Tuesday, 19 December 2017

Evolution of the overbite and fist fights

Identity VerifiedThinker in Science / Social Sciences / Sociology
Mike Sutton
Mike Sutton
Dr Mike Sutton is the author of 'Nullius in Verba: Darwin's greatest secret'.

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On Grains and Fighting Gains: Ponderations on the Evolution of the Overbite

Jun. 9, 2014 4:31 am
Categories: CounterknowledgeDysology
In a recent blog post I wrote about my on-going dental saga and the evolution of the human overbite. At my last bank-account haemorrhaging foray to my dentist I was told that besides my overbite there was clear evidence that damage to the roots of my front teeth had been caused by extensive historical trauma. I begged to differ as I could remember no such event. Then I remembered my teenage boxing years (some 40 years ago mind you) - and I was a bit of a scrapper throughout my life at school. "That would do it" said my consultant root-treatment surgeon as she set about fixing a worn-out root canal filling. I swear I could see cartoon pound signs reflected in her eyes. 
Today, I see that the latest research suggests that the human skull evolved by a process of natural selection to favour those with a skull that could better withstand human punches   . Now - surely - having an overbite (where the back teeth meet hard together and the front teeth overlap) would benefit its owner in three ways (1) Less chance of their jaw being broken when struck (2) Less chance of their front teeth being knocked out - since the front teeth are braced - top over bottom (3) other research shows an athletic performance advantage is gained by biting down hard - facilitated by overbite.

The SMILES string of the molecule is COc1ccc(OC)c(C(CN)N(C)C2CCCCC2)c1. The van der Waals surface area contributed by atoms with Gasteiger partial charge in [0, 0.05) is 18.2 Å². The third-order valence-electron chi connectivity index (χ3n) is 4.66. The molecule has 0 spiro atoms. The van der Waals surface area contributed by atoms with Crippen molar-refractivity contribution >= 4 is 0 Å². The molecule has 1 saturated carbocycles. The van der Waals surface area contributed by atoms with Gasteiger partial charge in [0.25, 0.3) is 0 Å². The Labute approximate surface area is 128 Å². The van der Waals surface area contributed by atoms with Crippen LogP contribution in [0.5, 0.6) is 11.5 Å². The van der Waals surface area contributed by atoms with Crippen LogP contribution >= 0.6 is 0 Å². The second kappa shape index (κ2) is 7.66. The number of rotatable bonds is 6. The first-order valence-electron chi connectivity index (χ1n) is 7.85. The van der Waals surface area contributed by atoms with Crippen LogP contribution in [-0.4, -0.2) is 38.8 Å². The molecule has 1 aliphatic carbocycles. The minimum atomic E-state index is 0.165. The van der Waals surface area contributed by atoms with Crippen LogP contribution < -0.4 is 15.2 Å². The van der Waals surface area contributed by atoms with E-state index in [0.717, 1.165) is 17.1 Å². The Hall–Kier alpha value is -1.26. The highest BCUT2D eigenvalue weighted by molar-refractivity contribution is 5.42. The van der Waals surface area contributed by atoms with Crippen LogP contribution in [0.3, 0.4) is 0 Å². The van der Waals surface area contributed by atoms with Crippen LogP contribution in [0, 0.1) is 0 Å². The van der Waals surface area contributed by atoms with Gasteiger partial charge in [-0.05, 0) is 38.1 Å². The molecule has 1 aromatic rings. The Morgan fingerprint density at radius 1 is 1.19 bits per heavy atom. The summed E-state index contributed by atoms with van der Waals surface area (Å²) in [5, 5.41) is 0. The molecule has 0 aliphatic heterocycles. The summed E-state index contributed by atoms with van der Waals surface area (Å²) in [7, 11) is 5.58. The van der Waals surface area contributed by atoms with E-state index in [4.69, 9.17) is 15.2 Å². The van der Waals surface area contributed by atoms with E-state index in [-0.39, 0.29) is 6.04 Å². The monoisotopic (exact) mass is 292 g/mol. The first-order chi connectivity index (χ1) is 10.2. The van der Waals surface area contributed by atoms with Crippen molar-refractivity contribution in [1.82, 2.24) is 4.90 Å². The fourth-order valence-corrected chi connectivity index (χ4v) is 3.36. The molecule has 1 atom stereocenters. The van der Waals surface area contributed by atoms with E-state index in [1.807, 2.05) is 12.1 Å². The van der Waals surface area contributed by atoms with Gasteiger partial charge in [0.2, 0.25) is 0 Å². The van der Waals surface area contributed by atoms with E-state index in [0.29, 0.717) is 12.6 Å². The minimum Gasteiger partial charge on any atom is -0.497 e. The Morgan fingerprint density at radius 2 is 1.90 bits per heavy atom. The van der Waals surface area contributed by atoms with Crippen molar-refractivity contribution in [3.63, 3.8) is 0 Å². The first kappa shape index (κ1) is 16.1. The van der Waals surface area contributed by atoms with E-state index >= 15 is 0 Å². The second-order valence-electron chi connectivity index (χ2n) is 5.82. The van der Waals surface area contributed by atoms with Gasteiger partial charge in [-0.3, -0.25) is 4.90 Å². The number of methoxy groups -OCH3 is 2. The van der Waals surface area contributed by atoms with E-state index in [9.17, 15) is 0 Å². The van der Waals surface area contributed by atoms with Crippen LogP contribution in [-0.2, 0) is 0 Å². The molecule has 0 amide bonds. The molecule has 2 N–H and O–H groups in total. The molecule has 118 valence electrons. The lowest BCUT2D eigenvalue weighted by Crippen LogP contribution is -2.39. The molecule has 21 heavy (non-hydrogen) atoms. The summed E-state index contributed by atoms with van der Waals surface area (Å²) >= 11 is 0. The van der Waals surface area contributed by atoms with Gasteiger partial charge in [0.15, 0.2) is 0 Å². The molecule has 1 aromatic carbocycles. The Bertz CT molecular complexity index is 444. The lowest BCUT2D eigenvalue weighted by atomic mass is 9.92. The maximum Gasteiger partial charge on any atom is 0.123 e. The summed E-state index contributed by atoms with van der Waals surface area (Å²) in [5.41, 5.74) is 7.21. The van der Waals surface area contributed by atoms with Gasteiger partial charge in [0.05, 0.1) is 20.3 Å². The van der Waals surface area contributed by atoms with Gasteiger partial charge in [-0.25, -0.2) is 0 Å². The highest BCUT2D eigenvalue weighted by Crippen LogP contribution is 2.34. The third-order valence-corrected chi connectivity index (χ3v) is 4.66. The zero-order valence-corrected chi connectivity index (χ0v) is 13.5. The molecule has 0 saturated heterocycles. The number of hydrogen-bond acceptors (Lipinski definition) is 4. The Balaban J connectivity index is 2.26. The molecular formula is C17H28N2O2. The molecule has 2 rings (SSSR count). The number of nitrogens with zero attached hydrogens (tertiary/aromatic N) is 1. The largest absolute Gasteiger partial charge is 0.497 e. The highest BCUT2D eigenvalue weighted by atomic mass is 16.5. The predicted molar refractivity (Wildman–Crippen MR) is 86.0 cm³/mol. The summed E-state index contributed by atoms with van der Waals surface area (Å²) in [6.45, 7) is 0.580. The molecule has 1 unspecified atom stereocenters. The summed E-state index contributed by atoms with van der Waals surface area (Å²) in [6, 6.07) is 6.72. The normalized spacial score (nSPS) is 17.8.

Perhaps fighting,as opposed to our modern - agricultural - diet of grains led to the evolution of the overbite?
So is it possible to infer from this latest research that violence played such a role in human evolution that our predilection to violence was what made it possible for us to chew grains - hence drove the move towards settlement and agriculture? I have no idea - it's not my field. And from what little I have read on this topic, it appears that we are faced with disentangling the effects of findings that our own individual overbite my be effected not just by evolution but by our own individual personal history bottle feeding, fork use and diet.    In short, it's complicated. I am similarly as unsure as I am of everything else in the blog post about whether or not you might actually do worse than to follow me on Twitter here    . That said, you could always note the nastily evolved pointy fist on my Supermythbuster twitter   account and then block it just in case.

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